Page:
To better understand the combustion parameters, the ignition delay times of acetaldehyde behind shock tube waves under ranges of reaction conditions were reported by Mével et al. [47]. additionally, a sensitivity analysis, energy release, and rate of production were conducted, indicating four important elementary reactions (Equations (11)–(14)) taking place during acetaldehyde pyrolysis and oxidation:
CH3CHO + CH3 → CH3CO + CH4
CH3CHO + H → CH3CO + H2
In the end, due to the huge differences observed during the research, the authors recommended the need for new experimental and detailed numerical studies. Tao et al. [48] reported nearly 40 species in laminar and premixed flames of acetaldehyde. Christensen et al. [49] studied the laminar burning velocities at atmospheric pressure and different initial temperatures. Similarly, Christensen and Konnov [50] reported the laminar burning velocity of diacetyl and the updated sub-mechanism model of acetaldehyde and CH3CO in their model. Halstead et al. [51] studied the kinetic development of acetaldehyde in the perspective of the cool flame feature and suggested models containing 14 steps. From the study, acetyl was found to play a significant role in the chain-branching process through CH3CO → CH3CO3 → CH3CO3H → CH3CO2 + OH. The theoretical work reported by Felton et al. [52] and the detailed kinetic model developed by Cavanagh et al. [53] supported the result of Halstead et al. [51].
Nevertheless, Gibson et al. [54] came up with another cool flame phenomena of acetaldehyde to be processed by CH3OOH (CH3 → CH3OO → CH3OOH → CH3O + OH). On the other hand, the study conducted by Kaiser et al. [55] revealed the radical decomposition reaction (Equation (15)) and O2 addition to acetyl (Equation (16)) as the main determining step of the chain-branching process.
CH3CO → CH3 + CO 
CH3CO + O2 → CH3CO3
Recently, researchers [56][57] have developed a kinetic model for the low-temperature oxidation of acetaldehyde, as well as C3 and C4 aldehydes. Zhang et al. [58] studied the oxidation of acetaldehyde under a wide range of conditions and revealed CH3OO, CH3OOH, and HOOCOCHO as the main oxidation products. Besides, H-abstracting agents were found to be processed by H, OH, HO2, CH3, O2, CH3COOO, CH3OO, and CH3O. At the lean condition, OH was found to be the most important H-abstracting agent. It was concluded that CH3COOOH and CH3OOH are the main decomposition pathways of acetaldehyde oxidation via the chain-branching reaction, and the reactions related to methyl oxidation were reported to be very sensitive to CH3OO and CH3OOH under the studied conditions [58]. Bentz et al. [59] studied the shock tube thermal decomposition of CH3CHO and CH3CHO + H at a temperature within 1250–1650 K and a pressure range of 1–5 bar. Combining their results and the low-temperature data from other studies, the authors reported the acetaldehyde rate constant expression as K = 6.6 × 10−18 exp (−800 K/T) cm3 s−1 for the temperature range of 300–2000 K. Moreover, Hidaka et al. [60] studied the pyrolysis of acetaldehyde oxidation behind reflected shockwave tubes using single-pulse methods. The study considered different fuel concentrations (2.0% CH3CHO, 4.0% CH3CHO, and 5.0% CH3CHO) diluted with Ar under the temperature range of 1000–1700 K and pressure of 1.2 and 3.0 atm. The (Equations (17)–(19)) reactions were mentioned to be the most important initiation reactions and (Equations (20) and (21)) as the most crucial reactions responsible for acetaldehyde pyrolysis.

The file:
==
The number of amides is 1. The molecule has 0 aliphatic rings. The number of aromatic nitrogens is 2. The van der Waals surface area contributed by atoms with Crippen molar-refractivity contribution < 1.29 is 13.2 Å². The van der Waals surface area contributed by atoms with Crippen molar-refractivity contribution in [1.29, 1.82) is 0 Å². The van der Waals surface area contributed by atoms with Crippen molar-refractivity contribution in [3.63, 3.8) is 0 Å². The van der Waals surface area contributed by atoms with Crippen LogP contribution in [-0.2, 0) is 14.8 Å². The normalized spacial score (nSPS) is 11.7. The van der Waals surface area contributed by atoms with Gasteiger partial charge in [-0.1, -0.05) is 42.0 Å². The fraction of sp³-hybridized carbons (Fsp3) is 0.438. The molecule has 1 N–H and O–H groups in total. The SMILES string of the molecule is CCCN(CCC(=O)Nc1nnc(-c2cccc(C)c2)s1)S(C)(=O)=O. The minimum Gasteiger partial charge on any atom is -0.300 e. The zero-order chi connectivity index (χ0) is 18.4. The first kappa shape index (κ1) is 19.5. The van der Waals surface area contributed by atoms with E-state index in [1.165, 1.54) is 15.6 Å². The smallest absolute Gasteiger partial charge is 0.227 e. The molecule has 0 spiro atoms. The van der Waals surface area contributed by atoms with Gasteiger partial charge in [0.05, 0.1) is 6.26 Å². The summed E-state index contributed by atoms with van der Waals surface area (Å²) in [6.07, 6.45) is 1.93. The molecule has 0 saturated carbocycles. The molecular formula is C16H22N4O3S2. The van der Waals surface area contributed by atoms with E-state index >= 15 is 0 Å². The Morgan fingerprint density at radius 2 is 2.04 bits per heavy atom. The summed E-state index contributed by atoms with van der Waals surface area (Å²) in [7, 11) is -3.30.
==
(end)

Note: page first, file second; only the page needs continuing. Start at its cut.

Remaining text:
CH3CHO → CH4 + CO 
CH3CHO + H → CH2CHO + H2
Similarly, Ernst et al. [61] conducted acetaldehyde pyrolysis behind reflected shockwaves under a temperature range of 1350–1650 K. The results revealed the decomposition as a first-order reaction with a rate constant expression of K = 1.2 × 1016 exp (−81.74 kcal/RT) s−1. The experimental ignition delay time and laminar burning velocity data of acetaldehyde oxidation reported in the current literature are shown below in Figure 4. Furthermore, Figure 5 reports a simplified schematization of the oxidation pathway of acetaldehyde.
Figure 4. Ignition delay time (a) and laminar burning velocity (b) of the acetaldehyde/air mixture under different conditions. Note that laminar burning velocity measurements refer to the data reported by Christensen and Konnov [14] exclusively.
Figure 5. A simplified reaction pathway for acetaldehyde oxidation.